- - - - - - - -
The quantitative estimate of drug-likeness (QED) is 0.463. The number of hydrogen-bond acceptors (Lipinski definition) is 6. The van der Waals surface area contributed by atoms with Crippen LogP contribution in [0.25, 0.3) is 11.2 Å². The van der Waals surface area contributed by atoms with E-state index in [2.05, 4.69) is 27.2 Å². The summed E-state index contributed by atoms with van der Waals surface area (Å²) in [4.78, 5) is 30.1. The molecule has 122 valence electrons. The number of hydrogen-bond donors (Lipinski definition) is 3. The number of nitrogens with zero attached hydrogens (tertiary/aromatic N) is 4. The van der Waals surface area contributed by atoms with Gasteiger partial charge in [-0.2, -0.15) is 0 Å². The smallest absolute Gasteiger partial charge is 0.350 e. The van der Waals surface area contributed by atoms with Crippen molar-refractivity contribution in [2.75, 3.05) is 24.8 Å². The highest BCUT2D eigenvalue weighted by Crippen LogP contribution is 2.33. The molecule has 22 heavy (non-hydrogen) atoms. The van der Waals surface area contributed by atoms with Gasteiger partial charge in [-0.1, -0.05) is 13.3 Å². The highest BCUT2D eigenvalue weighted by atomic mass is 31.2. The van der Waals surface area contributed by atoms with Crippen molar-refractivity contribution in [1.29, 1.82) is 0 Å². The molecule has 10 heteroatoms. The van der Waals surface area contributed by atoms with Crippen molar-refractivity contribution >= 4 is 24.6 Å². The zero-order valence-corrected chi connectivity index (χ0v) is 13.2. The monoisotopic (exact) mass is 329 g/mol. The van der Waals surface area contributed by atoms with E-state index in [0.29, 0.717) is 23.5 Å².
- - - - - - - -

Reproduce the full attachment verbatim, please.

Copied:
The quantitative estimate of drug-likeness (QED) is 0.463. The number of hydrogen-bond acceptors (Lipinski definition) is 6. The van der Waals surface area contributed by atoms with Crippen LogP contribution in [0.25, 0.3) is 11.2 Å². The van der Waals surface area contributed by atoms with E-state index in [2.05, 4.69) is 27.2 Å². The summed E-state index contributed by atoms with van der Waals surface area (Å²) in [4.78, 5) is 30.1. The molecule has 122 valence electrons. The number of hydrogen-bond donors (Lipinski definition) is 3. The number of nitrogens with zero attached hydrogens (tertiary/aromatic N) is 4. The van der Waals surface area contributed by atoms with Gasteiger partial charge in [-0.2, -0.15) is 0 Å². The smallest absolute Gasteiger partial charge is 0.350 e. The van der Waals surface area contributed by atoms with Crippen molar-refractivity contribution in [2.75, 3.05) is 24.8 Å². The highest BCUT2D eigenvalue weighted by Crippen LogP contribution is 2.33. The molecule has 22 heavy (non-hydrogen) atoms. The van der Waals surface area contributed by atoms with Gasteiger partial charge in [-0.1, -0.05) is 13.3 Å². The highest BCUT2D eigenvalue weighted by atomic mass is 31.2. The van der Waals surface area contributed by atoms with Crippen molar-refractivity contribution in [1.29, 1.82) is 0 Å². The molecule has 10 heteroatoms. The van der Waals surface area contributed by atoms with Crippen molar-refractivity contribution >= 4 is 24.6 Å². The zero-order valence-corrected chi connectivity index (χ0v) is 13.2. The monoisotopic (exact) mass is 329 g/mol. The van der Waals surface area contributed by atoms with E-state index in [0.29, 0.717) is 23.5 Å².